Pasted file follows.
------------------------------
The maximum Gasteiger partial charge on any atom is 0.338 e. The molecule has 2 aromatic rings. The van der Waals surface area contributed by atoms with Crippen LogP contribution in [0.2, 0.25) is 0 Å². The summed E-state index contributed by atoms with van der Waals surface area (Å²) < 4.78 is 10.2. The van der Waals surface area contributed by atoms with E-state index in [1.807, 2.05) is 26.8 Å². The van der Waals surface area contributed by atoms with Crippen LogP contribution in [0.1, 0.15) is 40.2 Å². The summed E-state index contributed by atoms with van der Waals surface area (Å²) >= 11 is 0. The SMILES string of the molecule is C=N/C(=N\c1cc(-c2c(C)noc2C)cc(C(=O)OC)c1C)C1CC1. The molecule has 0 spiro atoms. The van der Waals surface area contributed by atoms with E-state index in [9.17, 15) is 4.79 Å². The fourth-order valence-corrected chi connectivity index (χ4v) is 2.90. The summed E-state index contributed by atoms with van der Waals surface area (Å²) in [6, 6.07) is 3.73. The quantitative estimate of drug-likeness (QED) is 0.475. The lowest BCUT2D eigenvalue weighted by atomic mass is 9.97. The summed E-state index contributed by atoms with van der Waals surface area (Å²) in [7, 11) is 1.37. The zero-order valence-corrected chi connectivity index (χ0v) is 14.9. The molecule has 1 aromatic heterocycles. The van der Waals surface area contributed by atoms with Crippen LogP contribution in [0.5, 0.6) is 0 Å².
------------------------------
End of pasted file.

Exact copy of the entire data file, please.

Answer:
The maximum Gasteiger partial charge on any atom is 0.338 e. The molecule has 2 aromatic rings. The van der Waals surface area contributed by atoms with Crippen LogP contribution in [0.2, 0.25) is 0 Å². The summed E-state index contributed by atoms with van der Waals surface area (Å²) < 4.78 is 10.2. The van der Waals surface area contributed by atoms with E-state index in [1.807, 2.05) is 26.8 Å². The van der Waals surface area contributed by atoms with Crippen LogP contribution in [0.1, 0.15) is 40.2 Å². The summed E-state index contributed by atoms with van der Waals surface area (Å²) >= 11 is 0. The SMILES string of the molecule is C=N/C(=N\c1cc(-c2c(C)noc2C)cc(C(=O)OC)c1C)C1CC1. The molecule has 0 spiro atoms. The van der Waals surface area contributed by atoms with E-state index in [9.17, 15) is 4.79 Å². The fourth-order valence-corrected chi connectivity index (χ4v) is 2.90. The summed E-state index contributed by atoms with van der Waals surface area (Å²) in [6, 6.07) is 3.73. The quantitative estimate of drug-likeness (QED) is 0.475. The lowest BCUT2D eigenvalue weighted by atomic mass is 9.97. The summed E-state index contributed by atoms with van der Waals surface area (Å²) in [7, 11) is 1.37. The zero-order valence-corrected chi connectivity index (χ0v) is 14.9. The molecule has 1 aromatic heterocycles. The van der Waals surface area contributed by atoms with Crippen LogP contribution in [0.5, 0.6) is 0 Å².